All trial participants received 5 grams of intravenous idarucizumab. Blood samples were drawn at regular intervals to assess for percentage reversal of dabigatran, calculated via use of dilute thrombin time or ecarin clotting time. Adverse events and clinical endpoints relating to bleeding and hemodynamic stability were followed as well. While the study authors aim to enroll up to 300 patients, this week they report on interim results from the first 90 patients enrolled from June 2014 to February 2015.

RE-VERSE AD found that the effects of dabigatran were completely reversed in 88 to 98% percent of anticoagulated patients receiving idarucizumab. For patients admitted with bleeding, median time to cessation of bleeding was 11.4 hours. For those undergoing urgent procedures, 92% were reported to have normal intraoperative hemostasis after receiving idarucizumab. There were five thrombotic events.

When we think about how to treat the next patient on dabigatran who presents with gastrointestinal hemorrhage, RE-VERSE AD provides us with two points to consider. First, the clinical breakthrough: we may soon have a drug that has been shown to effectively reverse the effects of dabigatran. Second, the unalterable reality of studying this breakthrough: because of ethical considerations, RE-VERSE AD does not include a control group.

RE-VERSE AD provides us with groundbreaking results that have a high potential to inform clinical decision making, but with an asterisk. In the accompanying editorial Dr. Ken Bauer expresses cautious optimism about the convincing effectiveness and safety profile of idarucizumab. However, to ensure ideal hemostatic outcomes as well as high-value idarucizumab utilization, he advocates for the development of clear clinical pathways and wider use of appropriate laboratory measurements of direct oral anticoagulant activity.

While continued work in this area may be needed, physicians considering prescribing dabigatran can begin to feel reassured that when serious bleeding occurs, an antibody that quickly reverses dabigatran’s effects may soon be available.

Chagas’ Disease

Posted by Carla Rothaus • July 31st, 2015

Chagas' Disease PIT 7-31-2015The infection of millions of people with the protozoan parasite Trypanosoma cruzi is a public health concern. A new review article explains how treatments for Chagas’ disease remain marginally effective, and cardiac and gastrointestinal complications dominate the clinical picture.

Chagas’ disease is caused by the protozoan parasite Trypanosoma cruzi, which is transmitted when the infected feces of the triatomine vector are inoculated through a bite site or through an intact mucous membrane of the mammalian host. Vectorborne transmission is limited to areas of North America, Central America, and South America. Both in endemic and in nonendemic areas, other infection routes include transfusion, organ and bone marrow transplantation, and congenital transmission. Infection is lifelong in the absence of effective treatment.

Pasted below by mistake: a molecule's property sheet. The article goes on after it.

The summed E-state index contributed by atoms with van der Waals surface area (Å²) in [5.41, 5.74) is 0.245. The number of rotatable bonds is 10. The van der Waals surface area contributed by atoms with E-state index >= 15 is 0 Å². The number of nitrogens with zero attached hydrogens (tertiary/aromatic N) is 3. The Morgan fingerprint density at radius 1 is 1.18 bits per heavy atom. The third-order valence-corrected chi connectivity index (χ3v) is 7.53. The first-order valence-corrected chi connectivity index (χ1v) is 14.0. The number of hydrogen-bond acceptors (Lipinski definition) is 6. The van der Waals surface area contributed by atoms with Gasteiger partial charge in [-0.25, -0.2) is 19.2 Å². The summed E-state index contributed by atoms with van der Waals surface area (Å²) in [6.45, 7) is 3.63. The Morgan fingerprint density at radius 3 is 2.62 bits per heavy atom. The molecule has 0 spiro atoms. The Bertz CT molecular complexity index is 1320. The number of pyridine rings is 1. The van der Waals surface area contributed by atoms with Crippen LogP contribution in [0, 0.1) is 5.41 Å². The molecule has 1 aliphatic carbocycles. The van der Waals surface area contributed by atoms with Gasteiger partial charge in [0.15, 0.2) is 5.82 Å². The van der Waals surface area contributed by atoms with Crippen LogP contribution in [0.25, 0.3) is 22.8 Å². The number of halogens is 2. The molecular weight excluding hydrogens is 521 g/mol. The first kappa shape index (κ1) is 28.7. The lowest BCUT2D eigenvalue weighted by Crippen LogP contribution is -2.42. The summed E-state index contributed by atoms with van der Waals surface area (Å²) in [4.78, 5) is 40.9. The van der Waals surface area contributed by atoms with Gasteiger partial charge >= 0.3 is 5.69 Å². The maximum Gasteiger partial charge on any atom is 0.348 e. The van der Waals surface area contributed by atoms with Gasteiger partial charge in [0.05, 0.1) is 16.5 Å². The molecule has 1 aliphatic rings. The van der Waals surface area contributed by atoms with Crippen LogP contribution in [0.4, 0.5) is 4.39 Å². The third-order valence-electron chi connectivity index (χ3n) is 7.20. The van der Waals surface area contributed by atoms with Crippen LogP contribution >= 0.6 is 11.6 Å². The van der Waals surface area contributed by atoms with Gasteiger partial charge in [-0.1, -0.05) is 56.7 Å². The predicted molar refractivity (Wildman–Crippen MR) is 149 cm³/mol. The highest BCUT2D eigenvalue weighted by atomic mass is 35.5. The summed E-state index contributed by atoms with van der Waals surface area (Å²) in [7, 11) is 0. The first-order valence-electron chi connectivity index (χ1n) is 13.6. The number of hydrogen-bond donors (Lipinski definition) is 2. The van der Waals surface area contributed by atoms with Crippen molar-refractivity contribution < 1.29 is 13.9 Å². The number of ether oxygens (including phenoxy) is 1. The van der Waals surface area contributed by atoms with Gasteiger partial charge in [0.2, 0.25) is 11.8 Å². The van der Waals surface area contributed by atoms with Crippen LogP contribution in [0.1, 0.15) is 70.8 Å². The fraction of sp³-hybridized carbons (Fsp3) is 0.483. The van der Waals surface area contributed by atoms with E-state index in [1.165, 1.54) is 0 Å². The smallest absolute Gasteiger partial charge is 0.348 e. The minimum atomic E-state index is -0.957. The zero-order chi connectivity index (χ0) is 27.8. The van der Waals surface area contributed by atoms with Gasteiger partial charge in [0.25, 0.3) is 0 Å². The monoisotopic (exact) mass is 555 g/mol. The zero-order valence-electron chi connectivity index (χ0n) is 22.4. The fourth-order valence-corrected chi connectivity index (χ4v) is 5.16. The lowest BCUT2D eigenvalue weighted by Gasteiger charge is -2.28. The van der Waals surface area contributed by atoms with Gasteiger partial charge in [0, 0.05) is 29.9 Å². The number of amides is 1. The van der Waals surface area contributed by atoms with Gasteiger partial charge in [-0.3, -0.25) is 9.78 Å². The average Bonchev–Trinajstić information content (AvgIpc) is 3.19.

Clinical Pearls

How prevalent is Chagas’ disease?

Latin America has made substantial progress toward the control of Chagas’ disease. The estimated global prevalence of T. cruzi infection declined from 18 million in 1991, when the first regional control initiative began, to 5.7 million in 2010. Serologic screening for T. cruzi is conducted in most blood banks in endemic Latin American countries and the United States, and some countries have systematic screening for congenital Chagas’ disease. Nevertheless, Chagas’ disease remains the most important parasitic disease in the Western Hemisphere, with an estimated disease burden, as measured by disability adjusted life-years, that is 7.5 times as great as that of malaria.

Figure 1. Life Cycle of Trypanosoma cruzi.

Figure 2. Estimated Prevalences of T. cruzi Infection.

• What cardiac and gastrointestinal sequelae are associated with chronic Trypanosoma cruzi infection?

The vast majority of acute infections are never detected. In persons who survive the acute phase, the cell-mediated immune response controls parasite replication, symptoms resolve spontaneously, and patent parasitemia disappears in 4 to 8 weeks. Persons then pass into the chronic phase of T. cruzi infection. Most persons remain asymptomatic but are infected for life. It is estimated that 20 to 30% of infected persons have progression over the course of years to decades to chronic Chagas’ cardiomyopathy. The earliest signs are typically conduction-system defects, especially right bundle-branch block or left anterior fascicular block. Chagas’ cardiomyopathy is highly arrhythmogenic and is characterized by sinus and junctional bradycardias, atrial fibrillation or flutter, atrioventricular blocks, and nonsustained or sustained ventricular tachycardia. Affected patients eventually have progression to dilated cardiomyopathy and congestive heart failure. Gastrointestinal Chagas’ disease is less frequent than Chagas’ cardiomyopathy, and predominantly affects the esophagus, colon, or both and results from damage to intramural neurons. The manifestations of esophageal disease range from asymptomatic motility disorders and mild achalasia to severe megaesophagus.

Morning Report Questions

Q: How is Chagas’ disease diagnosed?